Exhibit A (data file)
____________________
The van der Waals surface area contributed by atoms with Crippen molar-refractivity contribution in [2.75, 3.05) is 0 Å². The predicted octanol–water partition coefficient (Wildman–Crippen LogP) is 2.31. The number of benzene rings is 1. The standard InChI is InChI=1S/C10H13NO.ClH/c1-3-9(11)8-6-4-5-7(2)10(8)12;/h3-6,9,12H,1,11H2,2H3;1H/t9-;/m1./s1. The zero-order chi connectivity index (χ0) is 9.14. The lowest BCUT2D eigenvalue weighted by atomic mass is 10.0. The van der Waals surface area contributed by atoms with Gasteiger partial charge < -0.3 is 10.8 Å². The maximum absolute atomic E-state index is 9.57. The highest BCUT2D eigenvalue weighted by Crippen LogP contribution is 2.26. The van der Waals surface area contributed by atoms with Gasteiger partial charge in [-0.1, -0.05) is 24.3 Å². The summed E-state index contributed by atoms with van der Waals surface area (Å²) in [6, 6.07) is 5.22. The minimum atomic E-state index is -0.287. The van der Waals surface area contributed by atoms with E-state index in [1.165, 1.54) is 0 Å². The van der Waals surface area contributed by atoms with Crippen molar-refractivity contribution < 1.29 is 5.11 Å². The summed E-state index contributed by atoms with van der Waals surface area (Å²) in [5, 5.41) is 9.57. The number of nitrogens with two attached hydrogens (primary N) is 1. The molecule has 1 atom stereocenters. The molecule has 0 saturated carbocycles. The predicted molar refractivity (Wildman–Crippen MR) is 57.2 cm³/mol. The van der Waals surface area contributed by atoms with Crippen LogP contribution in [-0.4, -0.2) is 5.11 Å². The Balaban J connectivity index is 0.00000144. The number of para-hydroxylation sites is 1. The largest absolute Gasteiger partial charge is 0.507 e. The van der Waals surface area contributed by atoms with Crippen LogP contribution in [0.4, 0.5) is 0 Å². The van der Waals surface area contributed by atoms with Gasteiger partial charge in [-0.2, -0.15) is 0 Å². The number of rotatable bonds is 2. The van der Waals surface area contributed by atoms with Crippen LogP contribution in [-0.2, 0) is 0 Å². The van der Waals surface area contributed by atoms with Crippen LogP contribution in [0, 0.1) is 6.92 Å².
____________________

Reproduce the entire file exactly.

The van der Waals surface area contributed by atoms with Crippen molar-refractivity contribution in [2.75, 3.05) is 0 Å². The predicted octanol–water partition coefficient (Wildman–Crippen LogP) is 2.31. The number of benzene rings is 1. The standard InChI is InChI=1S/C10H13NO.ClH/c1-3-9(11)8-6-4-5-7(2)10(8)12;/h3-6,9,12H,1,11H2,2H3;1H/t9-;/m1./s1. The zero-order chi connectivity index (χ0) is 9.14. The lowest BCUT2D eigenvalue weighted by atomic mass is 10.0. The van der Waals surface area contributed by atoms with Gasteiger partial charge < -0.3 is 10.8 Å². The maximum absolute atomic E-state index is 9.57. The highest BCUT2D eigenvalue weighted by Crippen LogP contribution is 2.26. The van der Waals surface area contributed by atoms with Gasteiger partial charge in [-0.1, -0.05) is 24.3 Å². The summed E-state index contributed by atoms with van der Waals surface area (Å²) in [6, 6.07) is 5.22. The minimum atomic E-state index is -0.287. The van der Waals surface area contributed by atoms with E-state index in [1.165, 1.54) is 0 Å². The van der Waals surface area contributed by atoms with Crippen molar-refractivity contribution < 1.29 is 5.11 Å². The summed E-state index contributed by atoms with van der Waals surface area (Å²) in [5, 5.41) is 9.57. The number of nitrogens with two attached hydrogens (primary N) is 1. The molecule has 1 atom stereocenters. The molecule has 0 saturated carbocycles. The predicted molar refractivity (Wildman–Crippen MR) is 57.2 cm³/mol. The van der Waals surface area contributed by atoms with Crippen LogP contribution in [-0.4, -0.2) is 5.11 Å². The Balaban J connectivity index is 0.00000144. The number of para-hydroxylation sites is 1. The largest absolute Gasteiger partial charge is 0.507 e. The van der Waals surface area contributed by atoms with Crippen LogP contribution in [0.4, 0.5) is 0 Å². The van der Waals surface area contributed by atoms with Gasteiger partial charge in [-0.2, -0.15) is 0 Å². The number of rotatable bonds is 2. The van der Waals surface area contributed by atoms with Crippen LogP contribution in [-0.2, 0) is 0 Å². The van der Waals surface area contributed by atoms with Crippen LogP contribution in [0, 0.1) is 6.92 Å².